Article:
Routine traffic stops are often just that, routine. However, there are also times when what could have been a simple traffic stop escalates into something more. Since most people will likely be involved in a traffic stop at least once in their lives, it’s important to know your rights and have an understanding of what to expect.
What to Do During a Traffic Stop
A police officer may pull you over for a variety of reasons. For many people, these stops are annoying and stressful – especially when they feel as though they haven’t done anything wrong. For police officers, traffic stops can also cause lots of stress because they could be walking into a potentially dangerous situation.
When you realize the police are attempting to pull you over, remember to do the following things:
- Pull off to a safe spot on the side of the road.
- Roll your window down.
- Turn off the car.
- Place your hands on the steering wheel so they’re in the officer’s site.
- Inform the police of any weapons you may have in the car, but do not reach for them.
- Only exit the vehicle if you are asked to do so.
What Are Your Rights During A Traffic Stop?
When you are pulled over by the police, you are entitled to several rights.
- You are allowed to find a safe place to stop. This means that you are allowed to drive until you find a safe and practical place to full over. However, when you notice an officer is attempting to pull you over, you should slow down so they know you’re aware.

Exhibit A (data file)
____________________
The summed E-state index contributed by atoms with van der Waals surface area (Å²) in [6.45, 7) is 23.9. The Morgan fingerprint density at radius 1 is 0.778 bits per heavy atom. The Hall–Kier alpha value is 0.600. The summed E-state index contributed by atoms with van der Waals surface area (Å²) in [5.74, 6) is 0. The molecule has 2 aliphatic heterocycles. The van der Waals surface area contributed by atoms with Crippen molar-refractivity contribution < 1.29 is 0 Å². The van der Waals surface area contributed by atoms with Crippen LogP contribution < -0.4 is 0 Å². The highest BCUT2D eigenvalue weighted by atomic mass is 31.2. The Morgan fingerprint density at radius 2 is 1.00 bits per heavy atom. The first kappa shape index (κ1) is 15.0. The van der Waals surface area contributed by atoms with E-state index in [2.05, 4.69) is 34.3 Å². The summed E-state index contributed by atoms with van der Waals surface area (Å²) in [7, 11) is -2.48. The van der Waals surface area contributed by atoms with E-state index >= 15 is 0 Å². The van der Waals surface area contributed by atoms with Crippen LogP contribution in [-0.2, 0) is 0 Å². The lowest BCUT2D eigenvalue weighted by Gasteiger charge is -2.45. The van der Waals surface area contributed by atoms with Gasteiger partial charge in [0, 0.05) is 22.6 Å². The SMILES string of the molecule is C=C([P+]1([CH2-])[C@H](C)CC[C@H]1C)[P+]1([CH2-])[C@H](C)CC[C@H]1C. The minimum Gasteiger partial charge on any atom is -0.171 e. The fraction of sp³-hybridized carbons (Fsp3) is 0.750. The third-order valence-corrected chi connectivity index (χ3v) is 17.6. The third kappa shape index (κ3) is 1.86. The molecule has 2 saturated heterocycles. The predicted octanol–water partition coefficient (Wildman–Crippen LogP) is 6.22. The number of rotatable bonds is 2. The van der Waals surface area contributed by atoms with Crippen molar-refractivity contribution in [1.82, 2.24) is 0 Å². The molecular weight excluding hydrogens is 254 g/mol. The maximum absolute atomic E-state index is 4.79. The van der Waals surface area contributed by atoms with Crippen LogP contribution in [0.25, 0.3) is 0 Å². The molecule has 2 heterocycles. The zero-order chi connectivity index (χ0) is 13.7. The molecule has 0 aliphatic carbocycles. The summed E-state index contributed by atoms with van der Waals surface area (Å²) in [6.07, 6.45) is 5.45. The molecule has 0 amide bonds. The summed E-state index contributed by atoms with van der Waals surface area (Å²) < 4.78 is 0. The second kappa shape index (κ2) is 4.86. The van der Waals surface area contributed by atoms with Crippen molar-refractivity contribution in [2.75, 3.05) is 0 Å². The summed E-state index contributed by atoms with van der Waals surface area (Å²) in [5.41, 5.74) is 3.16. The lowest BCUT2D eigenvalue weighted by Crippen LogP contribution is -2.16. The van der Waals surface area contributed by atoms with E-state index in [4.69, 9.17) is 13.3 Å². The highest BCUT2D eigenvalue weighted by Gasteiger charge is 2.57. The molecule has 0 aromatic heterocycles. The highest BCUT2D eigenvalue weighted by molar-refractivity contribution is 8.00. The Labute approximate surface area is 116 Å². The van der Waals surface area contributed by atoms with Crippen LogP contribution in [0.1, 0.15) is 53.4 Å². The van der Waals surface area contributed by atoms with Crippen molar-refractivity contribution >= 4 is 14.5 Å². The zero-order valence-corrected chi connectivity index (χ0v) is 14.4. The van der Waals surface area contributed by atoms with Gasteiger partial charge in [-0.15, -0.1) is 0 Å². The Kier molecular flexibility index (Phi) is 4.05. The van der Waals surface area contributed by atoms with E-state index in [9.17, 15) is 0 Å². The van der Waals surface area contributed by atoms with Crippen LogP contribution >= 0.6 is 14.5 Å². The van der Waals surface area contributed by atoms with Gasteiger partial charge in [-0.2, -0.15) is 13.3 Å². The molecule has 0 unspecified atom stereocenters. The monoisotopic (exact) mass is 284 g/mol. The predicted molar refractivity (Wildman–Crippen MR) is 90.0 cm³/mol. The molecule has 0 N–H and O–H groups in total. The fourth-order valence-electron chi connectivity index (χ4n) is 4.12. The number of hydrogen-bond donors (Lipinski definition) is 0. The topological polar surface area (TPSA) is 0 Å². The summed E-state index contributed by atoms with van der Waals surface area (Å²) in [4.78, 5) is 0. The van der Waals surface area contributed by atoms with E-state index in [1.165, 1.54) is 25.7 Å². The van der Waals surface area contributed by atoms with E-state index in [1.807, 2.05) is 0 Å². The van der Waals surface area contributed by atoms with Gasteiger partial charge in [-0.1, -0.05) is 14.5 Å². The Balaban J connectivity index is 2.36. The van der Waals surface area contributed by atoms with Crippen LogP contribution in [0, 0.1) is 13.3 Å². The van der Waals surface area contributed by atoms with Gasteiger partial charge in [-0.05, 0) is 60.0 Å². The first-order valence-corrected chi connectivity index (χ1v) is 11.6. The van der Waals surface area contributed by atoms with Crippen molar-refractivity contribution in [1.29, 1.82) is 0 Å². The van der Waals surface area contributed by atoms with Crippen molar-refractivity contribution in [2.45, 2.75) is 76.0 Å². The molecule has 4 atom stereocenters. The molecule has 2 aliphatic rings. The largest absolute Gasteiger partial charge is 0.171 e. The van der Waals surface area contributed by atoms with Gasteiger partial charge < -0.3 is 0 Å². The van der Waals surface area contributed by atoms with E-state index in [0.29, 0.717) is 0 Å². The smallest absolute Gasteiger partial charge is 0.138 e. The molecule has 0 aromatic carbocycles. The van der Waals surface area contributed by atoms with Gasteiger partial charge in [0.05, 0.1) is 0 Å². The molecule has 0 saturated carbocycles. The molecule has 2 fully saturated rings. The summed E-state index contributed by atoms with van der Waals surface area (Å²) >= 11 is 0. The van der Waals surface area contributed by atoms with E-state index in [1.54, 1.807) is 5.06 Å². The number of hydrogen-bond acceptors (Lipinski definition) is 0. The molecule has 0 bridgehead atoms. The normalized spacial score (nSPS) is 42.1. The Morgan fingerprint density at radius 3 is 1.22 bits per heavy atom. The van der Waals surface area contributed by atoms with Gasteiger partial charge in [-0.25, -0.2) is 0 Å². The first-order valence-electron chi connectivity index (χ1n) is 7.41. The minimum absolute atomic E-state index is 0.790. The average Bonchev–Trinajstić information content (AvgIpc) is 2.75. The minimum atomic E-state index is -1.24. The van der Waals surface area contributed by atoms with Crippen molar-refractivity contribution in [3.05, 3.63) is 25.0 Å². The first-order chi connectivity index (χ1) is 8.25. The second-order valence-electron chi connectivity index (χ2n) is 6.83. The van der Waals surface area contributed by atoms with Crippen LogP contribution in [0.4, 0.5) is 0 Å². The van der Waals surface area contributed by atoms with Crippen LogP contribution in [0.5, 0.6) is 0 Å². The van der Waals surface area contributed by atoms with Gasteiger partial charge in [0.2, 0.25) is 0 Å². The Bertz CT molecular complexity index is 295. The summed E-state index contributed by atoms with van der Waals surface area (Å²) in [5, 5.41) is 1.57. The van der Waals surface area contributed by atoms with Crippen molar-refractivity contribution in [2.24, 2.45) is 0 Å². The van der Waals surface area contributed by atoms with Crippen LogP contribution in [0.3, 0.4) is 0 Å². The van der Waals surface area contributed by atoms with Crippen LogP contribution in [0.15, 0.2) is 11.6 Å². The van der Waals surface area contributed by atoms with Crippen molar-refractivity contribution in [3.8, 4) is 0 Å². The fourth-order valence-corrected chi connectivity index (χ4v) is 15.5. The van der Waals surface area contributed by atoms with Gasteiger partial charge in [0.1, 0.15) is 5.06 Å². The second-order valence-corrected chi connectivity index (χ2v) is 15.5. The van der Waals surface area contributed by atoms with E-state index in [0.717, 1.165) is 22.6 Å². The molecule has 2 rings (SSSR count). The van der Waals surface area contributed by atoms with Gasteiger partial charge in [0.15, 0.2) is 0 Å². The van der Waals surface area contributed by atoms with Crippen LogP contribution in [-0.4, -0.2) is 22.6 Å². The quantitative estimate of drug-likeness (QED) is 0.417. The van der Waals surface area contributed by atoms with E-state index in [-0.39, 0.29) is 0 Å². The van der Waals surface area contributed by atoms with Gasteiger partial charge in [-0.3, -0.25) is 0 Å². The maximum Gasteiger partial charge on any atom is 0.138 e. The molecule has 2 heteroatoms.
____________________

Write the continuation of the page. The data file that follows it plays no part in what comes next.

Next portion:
- You have the right to remain silent to avoid saying anything to incriminate yourself. However, pre-Miranda silence can often be seen as suspicious. If the officer asks if you know why you were stopped, you have the right to politely answer no.
- You have the right to refuse a search of your vehicle, but if the police have probable cause they may search the vehicle anyway.
- You do not have the right to stay inside your vehicle. If you are ordered to exit the car, you must follow that order.
What to Expect From A Police Officer During a Traffic Stop
Most traffic stops share a lot of similarities, but they may not be identical. However, despite some differences there are certain things you can typically expect from an officer during a traffic stop. The officer will typically tell you his/her name and inform you of the reason you’ve been stopped.
Have You Been Involved in A Traffic Stop That Left You With Criminal Charges?
If you’re facing criminal charges after a traffic stop in the Tampa Bay area, criminal defense attorney, Daniel J. Fernandez, may be able to help. Fernandez & Hernandez will provide a free consultation and discuss your situation. If you need legal assistance call Tampa Criminal Defense Attorney Daniel J. Fernandez of Fernandez & Hernandez at 813-229-5353.